Art, Life and Death Row

Here’s an amazing story  (scroll down to p. 36 in the pdf)  I just came across today about a man who was on Nigeria’s death row for more than 10 years  – for a crime he didn’t commit. In that time, he used art to survive not only the horrid conditions in Nigerian prison, but also the trauma of watching over four hundred other men be hanged. His name is Arthur Judah Angel. And here’s some of his art:

I think he’s written the names of other prisoners there and their execution dates in this artwork. Here’s an article with more information and a slide show of his work.

 According to Amnesty International,  Nigeria’s penal system is rife with abuse of both law and human rights. There are many sites online about how bad the prison system is there, the beatings and torture, the corrupt police and officials, the inhumane prison conditions, and the questionable executions.

You may want to take a look at the official website for Nigeria’s prison system.  What stood out most to me was apparently its  official motto seems to be “If you cannot do the time, do not do the time.” I’m serious. It says that on the website.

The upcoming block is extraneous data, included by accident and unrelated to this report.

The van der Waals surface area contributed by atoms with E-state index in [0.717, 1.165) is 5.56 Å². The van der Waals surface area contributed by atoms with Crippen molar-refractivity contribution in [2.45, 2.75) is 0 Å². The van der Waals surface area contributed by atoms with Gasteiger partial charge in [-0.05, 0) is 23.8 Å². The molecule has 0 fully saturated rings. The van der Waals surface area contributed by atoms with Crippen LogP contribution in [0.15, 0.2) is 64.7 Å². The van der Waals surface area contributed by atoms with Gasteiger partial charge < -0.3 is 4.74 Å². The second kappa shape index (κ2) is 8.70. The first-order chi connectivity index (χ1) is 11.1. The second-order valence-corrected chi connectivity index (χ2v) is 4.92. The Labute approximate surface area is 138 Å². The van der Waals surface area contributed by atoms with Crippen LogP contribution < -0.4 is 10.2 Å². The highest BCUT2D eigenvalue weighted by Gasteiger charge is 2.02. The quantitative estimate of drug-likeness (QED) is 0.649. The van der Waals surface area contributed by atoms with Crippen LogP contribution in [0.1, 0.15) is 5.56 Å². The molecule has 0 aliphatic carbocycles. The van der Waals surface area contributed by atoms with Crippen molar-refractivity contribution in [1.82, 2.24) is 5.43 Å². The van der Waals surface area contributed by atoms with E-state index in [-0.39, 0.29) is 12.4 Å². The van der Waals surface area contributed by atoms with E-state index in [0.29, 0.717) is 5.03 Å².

Along with prison corruptuon, Sharia (Muslim religious law) is also connected to death penalty cases in Nigeria. It exists in 12 northern Nigerian states.  Sharia Law has led to men and women accused of adultery or homosexual acts being sentenced to stonings in the past. I think it started in northern Nigeria in the early 2000s. In this NY Times article from 2007, it seems they had gotten rid of some of the more severe penalties and methods of enforcement (there had been a “morality police” squad). It’s worth looking at this article, perhaps ironically, for the cute photo of the little  kids at the top of the piece.

Justice and law in Nigeria is certainly a deep subject – one I’ve never considered before and oen that keeps getting deeper with each article I find.   It looks like the go-to people for bringing this stuff into the light and pressuring the Nigerian government to shape up are Amnesty International and Human Rights Watch for anyone interested in digging deeper. You can also read about justice efforts inside Nigeria here

I’m learning a lot with this theme. I still need to look at the to big ones – oil and the recent violence in Jos. So much information, so little time!

Stay dry, my fellow New Englanders.

And now here it is, folks, your moment of twin:

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